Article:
TONASKET For hundreds of students across North-Central Washington, their school day doesn’t end when the final bell rings.
After-school programs, typically funded by 21st Century and GEAR-UP (Gaining Early Awareness and Readiness for Undergraduate Programs) grants, offer homework help and enrichment activities.
Many activities are based on what’s called the Science, Technology, Engineering and Math curriculum.
The goal is to help students “apply some of the skills and curriculum they’re learning about in the standard classroom, so they can draw upon it in a much more hands-on and fun environment,” said Bob Ashmore, GEAR-UP director for the Tonasket School District. “STEM fields have been traditionally low across the country.”
In Tonasket, 30-35 students per year participate in after-school programs outside of athletics, with 16 students getting academic support at any given time, Ashmore said.
High school students volunteer to mentor eighth- and ninth-grade students who need extra help with core classes, such as math and social sciences.
“Two days a week, they have after-school mentoring with the students, and one day a week they meet with me to discuss what’s working, what’s not working, strategies,” Ashmore said. “Some come in and get their grades up and stop coming, because that was their goal, and others stay through the entire year.”
New this year at Tonasket is the “Women in STEM” program. It will extend into the summer, with plans to connect local professionals with female students, Ashmore said.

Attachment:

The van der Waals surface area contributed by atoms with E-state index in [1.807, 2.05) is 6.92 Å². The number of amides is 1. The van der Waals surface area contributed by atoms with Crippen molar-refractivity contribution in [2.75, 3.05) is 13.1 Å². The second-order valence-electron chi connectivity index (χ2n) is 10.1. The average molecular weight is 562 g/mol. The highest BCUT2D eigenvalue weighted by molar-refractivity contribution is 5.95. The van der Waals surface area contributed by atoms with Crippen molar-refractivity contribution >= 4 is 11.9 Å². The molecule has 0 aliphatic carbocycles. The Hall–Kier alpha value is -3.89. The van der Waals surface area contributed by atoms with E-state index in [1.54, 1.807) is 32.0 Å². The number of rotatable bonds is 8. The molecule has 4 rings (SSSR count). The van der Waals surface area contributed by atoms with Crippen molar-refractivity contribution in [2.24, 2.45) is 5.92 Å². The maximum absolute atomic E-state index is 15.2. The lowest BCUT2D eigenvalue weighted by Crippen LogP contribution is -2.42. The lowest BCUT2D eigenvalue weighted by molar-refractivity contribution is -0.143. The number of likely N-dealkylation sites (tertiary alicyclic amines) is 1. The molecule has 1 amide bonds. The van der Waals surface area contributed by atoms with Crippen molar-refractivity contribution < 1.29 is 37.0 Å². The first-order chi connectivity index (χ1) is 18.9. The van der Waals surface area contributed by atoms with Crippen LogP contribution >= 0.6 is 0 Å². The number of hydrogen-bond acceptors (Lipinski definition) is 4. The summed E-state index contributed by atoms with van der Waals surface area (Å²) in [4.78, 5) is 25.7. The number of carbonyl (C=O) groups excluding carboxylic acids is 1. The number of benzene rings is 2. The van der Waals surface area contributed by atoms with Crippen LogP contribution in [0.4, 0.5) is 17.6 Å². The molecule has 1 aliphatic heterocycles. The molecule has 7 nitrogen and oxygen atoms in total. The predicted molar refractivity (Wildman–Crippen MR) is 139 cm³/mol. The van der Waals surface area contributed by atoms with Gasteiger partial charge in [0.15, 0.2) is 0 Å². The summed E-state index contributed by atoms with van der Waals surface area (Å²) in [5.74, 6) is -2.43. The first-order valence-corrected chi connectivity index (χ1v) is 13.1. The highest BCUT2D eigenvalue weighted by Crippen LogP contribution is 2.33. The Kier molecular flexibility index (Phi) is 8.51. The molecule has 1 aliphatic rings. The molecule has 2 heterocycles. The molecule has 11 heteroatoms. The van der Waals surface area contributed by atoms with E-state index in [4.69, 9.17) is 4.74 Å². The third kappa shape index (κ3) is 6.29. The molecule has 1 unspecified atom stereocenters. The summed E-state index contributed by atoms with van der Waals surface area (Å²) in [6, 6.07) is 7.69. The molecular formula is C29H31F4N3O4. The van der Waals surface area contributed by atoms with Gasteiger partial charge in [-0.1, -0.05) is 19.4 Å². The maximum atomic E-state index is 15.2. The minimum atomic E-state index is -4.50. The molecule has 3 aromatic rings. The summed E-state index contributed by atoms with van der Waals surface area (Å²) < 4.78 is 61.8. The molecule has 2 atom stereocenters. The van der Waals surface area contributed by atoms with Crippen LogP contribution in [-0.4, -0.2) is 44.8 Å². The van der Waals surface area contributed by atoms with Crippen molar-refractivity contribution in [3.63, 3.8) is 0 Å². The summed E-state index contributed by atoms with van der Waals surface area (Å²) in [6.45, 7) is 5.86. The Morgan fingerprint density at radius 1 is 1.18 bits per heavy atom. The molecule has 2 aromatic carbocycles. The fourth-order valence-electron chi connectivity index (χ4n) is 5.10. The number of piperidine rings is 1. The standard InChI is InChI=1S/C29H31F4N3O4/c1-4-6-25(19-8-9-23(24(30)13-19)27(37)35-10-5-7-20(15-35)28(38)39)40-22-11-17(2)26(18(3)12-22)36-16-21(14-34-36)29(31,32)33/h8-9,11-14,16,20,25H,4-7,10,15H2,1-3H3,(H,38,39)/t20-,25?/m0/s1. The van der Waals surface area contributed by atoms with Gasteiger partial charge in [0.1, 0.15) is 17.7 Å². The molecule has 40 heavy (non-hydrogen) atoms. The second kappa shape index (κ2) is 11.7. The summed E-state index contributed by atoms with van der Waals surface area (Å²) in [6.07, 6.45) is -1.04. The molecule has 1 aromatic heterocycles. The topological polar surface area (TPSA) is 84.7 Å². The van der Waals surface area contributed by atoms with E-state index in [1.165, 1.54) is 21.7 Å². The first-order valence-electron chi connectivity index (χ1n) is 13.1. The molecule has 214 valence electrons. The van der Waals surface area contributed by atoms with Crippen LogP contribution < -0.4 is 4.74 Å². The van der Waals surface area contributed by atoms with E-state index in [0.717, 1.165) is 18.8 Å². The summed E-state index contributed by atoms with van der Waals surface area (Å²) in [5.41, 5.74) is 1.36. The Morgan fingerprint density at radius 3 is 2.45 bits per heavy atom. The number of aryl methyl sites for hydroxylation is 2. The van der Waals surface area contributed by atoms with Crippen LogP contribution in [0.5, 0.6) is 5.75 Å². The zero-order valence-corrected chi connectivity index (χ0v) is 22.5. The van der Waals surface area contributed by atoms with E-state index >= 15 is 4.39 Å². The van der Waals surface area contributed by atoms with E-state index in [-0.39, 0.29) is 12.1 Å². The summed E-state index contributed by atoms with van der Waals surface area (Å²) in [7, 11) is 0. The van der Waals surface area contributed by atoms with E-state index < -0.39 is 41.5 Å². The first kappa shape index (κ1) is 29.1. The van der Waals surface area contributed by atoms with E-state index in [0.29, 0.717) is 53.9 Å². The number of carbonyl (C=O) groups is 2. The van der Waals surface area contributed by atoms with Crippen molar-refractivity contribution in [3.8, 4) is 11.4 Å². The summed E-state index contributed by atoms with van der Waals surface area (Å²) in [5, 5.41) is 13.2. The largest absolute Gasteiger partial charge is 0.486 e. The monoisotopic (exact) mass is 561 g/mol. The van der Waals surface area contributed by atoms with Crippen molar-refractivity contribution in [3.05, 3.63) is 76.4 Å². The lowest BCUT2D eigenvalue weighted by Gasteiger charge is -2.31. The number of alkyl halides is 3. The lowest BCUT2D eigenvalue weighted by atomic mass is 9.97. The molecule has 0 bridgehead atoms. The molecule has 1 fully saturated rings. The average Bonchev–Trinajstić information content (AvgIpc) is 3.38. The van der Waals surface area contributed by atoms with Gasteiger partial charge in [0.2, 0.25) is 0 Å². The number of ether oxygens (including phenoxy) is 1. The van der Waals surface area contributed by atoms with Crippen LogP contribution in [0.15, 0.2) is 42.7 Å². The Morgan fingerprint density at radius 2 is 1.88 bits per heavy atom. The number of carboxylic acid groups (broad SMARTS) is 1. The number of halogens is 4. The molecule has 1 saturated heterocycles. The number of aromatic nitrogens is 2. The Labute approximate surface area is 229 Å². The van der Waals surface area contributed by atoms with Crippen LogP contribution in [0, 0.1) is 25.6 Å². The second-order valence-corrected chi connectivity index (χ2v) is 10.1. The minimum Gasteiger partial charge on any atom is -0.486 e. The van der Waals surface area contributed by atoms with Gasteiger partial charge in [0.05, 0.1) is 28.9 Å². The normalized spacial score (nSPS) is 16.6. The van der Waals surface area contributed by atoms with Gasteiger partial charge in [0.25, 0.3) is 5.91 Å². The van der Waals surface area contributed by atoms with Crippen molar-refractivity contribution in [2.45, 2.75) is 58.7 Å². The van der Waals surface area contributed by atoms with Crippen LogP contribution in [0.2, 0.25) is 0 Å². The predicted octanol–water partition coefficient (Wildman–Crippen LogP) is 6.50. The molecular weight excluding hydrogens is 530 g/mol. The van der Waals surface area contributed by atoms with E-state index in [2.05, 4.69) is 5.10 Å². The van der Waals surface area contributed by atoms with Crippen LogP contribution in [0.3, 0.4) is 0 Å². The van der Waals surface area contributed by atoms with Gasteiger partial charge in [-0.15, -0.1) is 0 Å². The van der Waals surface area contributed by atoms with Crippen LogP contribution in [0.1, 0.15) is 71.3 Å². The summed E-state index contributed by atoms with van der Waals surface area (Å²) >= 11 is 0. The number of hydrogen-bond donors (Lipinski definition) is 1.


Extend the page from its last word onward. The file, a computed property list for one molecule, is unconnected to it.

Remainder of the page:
“That’s an exciting one that’s in the early stages,” he said. “It’s really designed to raise awareness of our girls in school of the career and postsecondary education opportunities that are waiting for them, and encourage more of them.”
One returning program is Lego robotics, where students build robots to show in competitions. Students competed over the summer at Central Washington University, and the school plans to participate again.
“We know if we get kids excited about Lego robotics, some of them will end up pursuing careers in engineering,” Ashmore said.
Omak School District weaves fitness and arts into its Xtreme Challenge expanded learning program. The overall goal is to incorporate math and science into 75 percent of the classes, and reading and writing into 50 percent, program Director Racie McKee said.
“It is easy to include core academic components in these classes,” she said. “For example, the power-lifting class at the high school has students track progress and nutrition in a journal.”
Music enriches math skills, as has been demonstrated in several research articles. Art classes use journaling and spatial ability is enhanced through drawing.
“We have used reader’s theater materials, which combines reading with drama,” she said. “At the end of the day, kids don’t need more school; they need different school that engages and enables students to experience those ‘aha’ moments where something clicks.”
McKee said some students have gone on to college as a direct result of the program’s business class, which operates the high school’s OP Plaza store.